Grafton board says formal vote on wind project to occur in late 2016, early 2017

By Cynthia Prairie
©2016 Telegraph Publishing LLC

On a 3-to-1 vote, the Grafton Select Board agreed on Tuesday night to tell Iberdrola, the Spanish wind company, that it would not be ready to hold a vote of registered voters on the company’s controversial wind project until late 2016 or early 2017.

This formal vote is separate from a poll of not only registered voters in Grafton but also of landowners and second homeowners to gauge their views on the wind proposal.

The letter also seeks assurance that the company will remain committed to following the will of the voters, even if the vote isn’t held in November.

The letter is in response to a June 13 letter from Iberdrola in which its manager for renewables development wrote, “We look forward to working with each community to develop a final proposal in advance of a vote on Nov. 8,” when the presidential election is held.

Iberdrola has said it will adhere to a vote of the registered voters of Grafton and Windham on whether they want the project — eight 500-foot turbines in Grafton and 20 in Windham on property owned by Meadowsend Timberlands. Windham has already agreed to hold its vote on the project on Nov. 8 and has accepted wording for the ballot from Iberdrola, according to the Times-Argus.

But Select Board chair Ron Pilette on Tuesday, in presenting a draft letter to Iberdrola, said that while the town “looks forward to voting on” the project, there are more pressing issues to manage, with completing the updated Grafton Town Plan at the top of the list.

Art Sasse, communications director for Iberdrola (which has changed its name to Avangrid), told The Telegraph that he could not respond to a letter that he has not yet seen.

Pilette and board member John Turner both stressed the importance in approving the Town Plan,  saying that the legislature has now given town plans that have fulfilled state requirements more weight before the Public Service Board, which must approve all renewable energy projects.

“We had requested a draft to the Town Plan for tonight’s meeting and this is the response. I’m disappointed. I’m worried that there is a lot more work to be done and not just on the Energy Chapter.”
Ron Pilette
board chair

However, the Town Plan continues to hit bumps in the road. A draft was expected to be presented to the board on Tuesday night. But in an email Tuesday morning, Planning Commission chair Eric Stevens told Town Administrator Emily Huff and Pilette that “Despite our best efforts on 23 Aug and the time following until now, the Planning Commission is missing drafts on about half of the chapters. Some are nearly complete with the individuals responsible on vacations, some are complete but have not been shared electronically with the Commission, all need work. We will engage again on 13 Sept.”

A visibly perturbed Pilette told the board, “We had requested a draft to the Town Plan for tonight’s meeting and this is the response. I’m disappointed. I’m worried that there is a lot more work to be done and not just on the Energy Chapter.”

But commission member Rex James stood to say, “I think he (Stevens) could have given it to you as a draft. I don’t understand why he wouldn’t give you what he’s got.”

Pilette then asked, “What about the Energy Chapter?”

Commission member Liisa Kissel said that that chapter has been in the works “for the last three years,” having undergone “many versions, lots of discussion and no consensus.” She added that at its Aug. 23 meeting, the Planning Commission received an updated draft, had “some discussion with some disagreements about solar. And Eric said he had a different opinion about the wind section. He said he’d provide a version. But we haven’t seen it.”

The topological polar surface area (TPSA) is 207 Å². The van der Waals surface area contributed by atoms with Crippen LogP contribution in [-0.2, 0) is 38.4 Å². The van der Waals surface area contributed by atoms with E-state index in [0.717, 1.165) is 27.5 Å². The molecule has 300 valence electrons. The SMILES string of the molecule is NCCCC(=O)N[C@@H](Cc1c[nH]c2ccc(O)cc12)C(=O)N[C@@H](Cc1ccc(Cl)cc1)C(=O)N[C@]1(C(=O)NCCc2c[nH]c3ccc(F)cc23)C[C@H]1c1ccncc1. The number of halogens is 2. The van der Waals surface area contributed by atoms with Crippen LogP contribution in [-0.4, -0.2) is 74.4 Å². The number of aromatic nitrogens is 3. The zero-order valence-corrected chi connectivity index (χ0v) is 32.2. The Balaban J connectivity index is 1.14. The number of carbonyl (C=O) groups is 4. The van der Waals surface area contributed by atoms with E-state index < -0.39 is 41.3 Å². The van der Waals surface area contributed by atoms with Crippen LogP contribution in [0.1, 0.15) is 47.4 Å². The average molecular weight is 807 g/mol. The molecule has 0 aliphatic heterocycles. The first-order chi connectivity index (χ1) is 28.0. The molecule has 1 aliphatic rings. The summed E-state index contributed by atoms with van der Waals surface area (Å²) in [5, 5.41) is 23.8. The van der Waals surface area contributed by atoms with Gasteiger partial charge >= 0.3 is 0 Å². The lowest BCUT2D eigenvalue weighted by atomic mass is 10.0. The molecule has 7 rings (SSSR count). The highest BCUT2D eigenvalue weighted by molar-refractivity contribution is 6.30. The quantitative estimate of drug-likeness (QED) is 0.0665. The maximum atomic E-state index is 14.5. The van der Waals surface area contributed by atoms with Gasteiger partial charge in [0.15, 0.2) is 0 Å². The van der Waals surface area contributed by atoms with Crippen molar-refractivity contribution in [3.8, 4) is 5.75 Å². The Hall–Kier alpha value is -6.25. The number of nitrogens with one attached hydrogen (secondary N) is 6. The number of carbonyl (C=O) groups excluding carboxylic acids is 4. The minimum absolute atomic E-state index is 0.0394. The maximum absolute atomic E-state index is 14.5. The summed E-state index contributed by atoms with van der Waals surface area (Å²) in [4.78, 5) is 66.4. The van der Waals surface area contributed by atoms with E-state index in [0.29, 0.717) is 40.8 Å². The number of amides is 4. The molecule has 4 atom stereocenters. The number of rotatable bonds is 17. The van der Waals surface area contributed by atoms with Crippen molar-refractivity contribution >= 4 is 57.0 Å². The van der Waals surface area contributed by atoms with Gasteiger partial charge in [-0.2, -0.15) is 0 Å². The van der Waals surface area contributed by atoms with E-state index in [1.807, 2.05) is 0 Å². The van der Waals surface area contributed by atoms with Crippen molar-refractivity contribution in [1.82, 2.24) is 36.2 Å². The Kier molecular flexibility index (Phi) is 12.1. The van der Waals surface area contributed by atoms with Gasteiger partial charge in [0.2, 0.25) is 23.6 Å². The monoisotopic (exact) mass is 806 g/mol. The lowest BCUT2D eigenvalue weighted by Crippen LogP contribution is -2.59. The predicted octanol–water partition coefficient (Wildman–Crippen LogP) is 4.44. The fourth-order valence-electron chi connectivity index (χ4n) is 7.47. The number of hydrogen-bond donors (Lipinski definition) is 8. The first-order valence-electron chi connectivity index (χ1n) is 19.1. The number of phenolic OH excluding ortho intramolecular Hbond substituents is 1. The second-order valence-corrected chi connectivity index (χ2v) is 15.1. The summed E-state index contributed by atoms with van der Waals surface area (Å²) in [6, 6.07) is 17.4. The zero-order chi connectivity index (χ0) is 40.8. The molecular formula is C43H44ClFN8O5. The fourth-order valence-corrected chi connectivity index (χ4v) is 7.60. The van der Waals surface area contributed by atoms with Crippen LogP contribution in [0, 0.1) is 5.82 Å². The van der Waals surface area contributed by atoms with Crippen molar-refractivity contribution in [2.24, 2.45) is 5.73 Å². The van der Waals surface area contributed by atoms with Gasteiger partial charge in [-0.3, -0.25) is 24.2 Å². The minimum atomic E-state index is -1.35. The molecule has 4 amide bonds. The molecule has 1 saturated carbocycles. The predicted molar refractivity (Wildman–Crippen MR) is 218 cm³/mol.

Pilette then asked, “Is the Planning Commission at the place to vote and send it to the Select Board?” To which Kissel responded, “Yes.” Pilette then agreed to send a formal request from the Select Board to the Planning Commission to present a draft Town Plan.

In related news, board member Turner, who is leading the effort to conduct the informal wind poll of voters, absentee landowners and second homeowners, said the panel approved the wording of the poll but is still tackling “technical issues.” Those include using the voter checklist and the grand list to glean names and addresses of those to be polled, the number of envelopes needed and how to keep votes private and unduplicated. According to Turner, the town will used the “absentee ballot method” in which the voter will place his ballot in a plain envelope, which he will then place in a self-addressed return envelope that is numbered. Received at town office, the number by the voter’s name will be checked off and numbered envelop will be discarded. Votes from the plain envelopes will then be counted.

The board also agreed to set a date of Wednesday, Oct. 5 for the forum on hydrology.

The chairs of the three wind committees — health, economics and environment — also gave quick updates on the progress of their information gathering, which continues.

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About the Author: Cynthia Prairie has been a newspaper editor more than 40 years. Cynthia has worked at such publications as the Raleigh Times, the Baltimore News American, the Buffalo Courier Express, the Chicago Sun-Times and the Patuxent Publishing chain of community newspapers in Maryland, and has won numerous state awards for her reporting. As an editor, she has overseen her staffs to win many awards for indepth coverage. She and her family moved to Chester, Vermont in 2004.

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